6. Although I am still in the early stages of my Triton cross-section, I am going to have to make some decisions soon. My overall plan is to paint one half of the model and show off the wood plus cutaways on the other half. My big question is about painting the hold... Photos of the HMS Trincomalee's hold show that everything: planks, pillars, beams, etc, were painted white. However, photos of the Victory's hold show unpainted sides and pillars. Any advice? Regards, Gabe
  7. Greetings, I'm currently building BlueJackets 80' ELCO PT Boat and I'm getting close to the point where I'll have to decide how to paint the hull. I was wonderng if anyone had strong feelings for Model Master Enamle over Acrylic or vice versa. I ordered the standard gray paint kit rather than the Pacific Green, I assumed I would get Acrylic paint, instead they provided Enamle. :mellow: Thank, Tim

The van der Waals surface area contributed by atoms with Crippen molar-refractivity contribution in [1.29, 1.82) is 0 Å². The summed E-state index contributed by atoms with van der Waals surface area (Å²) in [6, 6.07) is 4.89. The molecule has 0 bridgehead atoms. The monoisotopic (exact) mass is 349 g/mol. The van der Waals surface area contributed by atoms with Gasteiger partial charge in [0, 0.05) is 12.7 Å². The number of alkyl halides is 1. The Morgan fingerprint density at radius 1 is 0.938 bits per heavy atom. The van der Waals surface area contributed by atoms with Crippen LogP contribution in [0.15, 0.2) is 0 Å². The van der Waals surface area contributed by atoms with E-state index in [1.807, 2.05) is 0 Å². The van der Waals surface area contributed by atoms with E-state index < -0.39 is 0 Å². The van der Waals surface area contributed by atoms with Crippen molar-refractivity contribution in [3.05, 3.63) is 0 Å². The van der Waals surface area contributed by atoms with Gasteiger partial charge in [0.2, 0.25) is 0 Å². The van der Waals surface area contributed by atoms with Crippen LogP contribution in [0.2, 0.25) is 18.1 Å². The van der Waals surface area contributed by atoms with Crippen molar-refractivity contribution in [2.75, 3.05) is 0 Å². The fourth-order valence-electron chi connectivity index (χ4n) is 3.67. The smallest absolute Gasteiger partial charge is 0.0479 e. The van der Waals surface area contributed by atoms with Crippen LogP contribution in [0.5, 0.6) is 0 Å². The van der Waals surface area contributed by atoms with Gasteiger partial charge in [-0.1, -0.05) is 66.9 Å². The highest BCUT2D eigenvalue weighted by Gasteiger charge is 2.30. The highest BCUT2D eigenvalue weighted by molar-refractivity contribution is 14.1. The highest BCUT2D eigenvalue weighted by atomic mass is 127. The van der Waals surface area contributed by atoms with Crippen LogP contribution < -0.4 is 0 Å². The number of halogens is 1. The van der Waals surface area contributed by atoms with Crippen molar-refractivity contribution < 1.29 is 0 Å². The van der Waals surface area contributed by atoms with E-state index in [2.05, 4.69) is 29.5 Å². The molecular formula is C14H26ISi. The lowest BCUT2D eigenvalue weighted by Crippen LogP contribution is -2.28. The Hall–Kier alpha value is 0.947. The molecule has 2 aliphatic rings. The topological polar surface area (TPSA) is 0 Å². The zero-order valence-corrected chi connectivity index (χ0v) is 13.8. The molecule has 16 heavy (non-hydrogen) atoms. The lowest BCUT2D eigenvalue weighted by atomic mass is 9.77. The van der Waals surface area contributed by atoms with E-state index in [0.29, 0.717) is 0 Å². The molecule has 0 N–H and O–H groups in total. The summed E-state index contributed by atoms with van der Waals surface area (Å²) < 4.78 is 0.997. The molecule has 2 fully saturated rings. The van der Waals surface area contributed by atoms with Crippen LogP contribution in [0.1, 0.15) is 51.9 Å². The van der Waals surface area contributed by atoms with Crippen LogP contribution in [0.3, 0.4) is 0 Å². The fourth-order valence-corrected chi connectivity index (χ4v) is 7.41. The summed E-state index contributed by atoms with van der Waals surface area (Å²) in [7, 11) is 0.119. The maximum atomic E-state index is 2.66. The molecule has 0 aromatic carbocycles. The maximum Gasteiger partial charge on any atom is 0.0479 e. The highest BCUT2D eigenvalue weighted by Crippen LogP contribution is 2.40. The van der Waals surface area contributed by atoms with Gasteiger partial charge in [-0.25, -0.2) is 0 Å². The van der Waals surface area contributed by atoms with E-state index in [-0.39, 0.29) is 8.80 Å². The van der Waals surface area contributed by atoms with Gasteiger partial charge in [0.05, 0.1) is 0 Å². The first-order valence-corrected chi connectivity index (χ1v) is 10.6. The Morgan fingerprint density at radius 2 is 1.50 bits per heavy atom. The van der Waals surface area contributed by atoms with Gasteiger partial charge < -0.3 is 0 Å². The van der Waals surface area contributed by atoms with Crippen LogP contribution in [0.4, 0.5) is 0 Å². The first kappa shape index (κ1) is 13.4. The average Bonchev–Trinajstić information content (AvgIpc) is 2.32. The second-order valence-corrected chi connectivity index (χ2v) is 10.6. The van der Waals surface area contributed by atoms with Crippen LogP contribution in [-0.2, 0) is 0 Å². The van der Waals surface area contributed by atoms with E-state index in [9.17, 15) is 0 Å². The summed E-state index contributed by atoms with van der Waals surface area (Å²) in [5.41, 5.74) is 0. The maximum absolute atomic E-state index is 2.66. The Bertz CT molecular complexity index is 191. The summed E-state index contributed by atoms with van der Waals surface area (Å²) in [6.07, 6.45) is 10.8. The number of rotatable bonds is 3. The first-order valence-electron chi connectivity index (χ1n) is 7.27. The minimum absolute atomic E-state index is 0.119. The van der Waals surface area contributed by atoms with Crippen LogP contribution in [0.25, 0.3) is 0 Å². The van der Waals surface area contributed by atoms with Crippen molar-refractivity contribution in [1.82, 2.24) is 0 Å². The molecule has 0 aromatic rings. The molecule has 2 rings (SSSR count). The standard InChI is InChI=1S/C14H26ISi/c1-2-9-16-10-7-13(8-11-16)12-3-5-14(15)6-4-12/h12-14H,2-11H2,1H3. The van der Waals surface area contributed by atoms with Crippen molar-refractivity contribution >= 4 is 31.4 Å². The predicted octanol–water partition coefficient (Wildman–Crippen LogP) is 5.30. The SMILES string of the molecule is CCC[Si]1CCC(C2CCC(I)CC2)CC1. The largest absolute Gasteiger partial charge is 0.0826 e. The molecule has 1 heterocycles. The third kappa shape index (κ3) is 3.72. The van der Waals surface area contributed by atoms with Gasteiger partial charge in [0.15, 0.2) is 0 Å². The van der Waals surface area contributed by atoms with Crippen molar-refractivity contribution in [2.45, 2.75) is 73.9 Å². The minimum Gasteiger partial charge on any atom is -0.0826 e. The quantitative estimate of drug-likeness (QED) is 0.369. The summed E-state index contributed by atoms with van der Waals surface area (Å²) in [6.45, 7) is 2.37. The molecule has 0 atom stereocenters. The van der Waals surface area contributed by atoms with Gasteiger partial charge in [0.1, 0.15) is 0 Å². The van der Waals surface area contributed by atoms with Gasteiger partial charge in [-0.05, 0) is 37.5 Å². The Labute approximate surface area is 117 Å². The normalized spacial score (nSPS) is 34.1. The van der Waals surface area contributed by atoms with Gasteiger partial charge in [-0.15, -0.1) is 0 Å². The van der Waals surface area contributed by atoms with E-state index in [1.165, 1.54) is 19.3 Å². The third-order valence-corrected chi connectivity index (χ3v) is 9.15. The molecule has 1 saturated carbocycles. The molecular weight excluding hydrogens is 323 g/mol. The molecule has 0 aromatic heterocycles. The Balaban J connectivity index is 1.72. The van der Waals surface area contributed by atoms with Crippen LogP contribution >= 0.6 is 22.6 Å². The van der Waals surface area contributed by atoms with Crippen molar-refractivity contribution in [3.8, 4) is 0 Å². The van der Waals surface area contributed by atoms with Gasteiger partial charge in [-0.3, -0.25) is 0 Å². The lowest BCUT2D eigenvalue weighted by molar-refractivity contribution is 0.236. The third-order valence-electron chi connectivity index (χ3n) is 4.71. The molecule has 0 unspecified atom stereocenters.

8. Hi everyone I did a first top coat in a mixture of Humbrol gloss enamel colours (3 tins, 2 of one colour, one of another), didn't add any thinners or anything else; it was done over a thin coat of Zinser oil based undercoat that had been well sanded & was well dry. The Humbrol took ages to dry - almost a week so far, it's still not dry enough to sand but it is close. It was very nice paint to use & the finish is good, despite the gradual accretion of dust over the week.... My 'workshop' is a cool garage, not really damp & not really cold, maybe 17 degrees C & things don't go mouldy there. Anyone comments? My thoughts are that I just need to do the next coats in a warmer location, but I am surprised that it took so long. thanks in advance, MP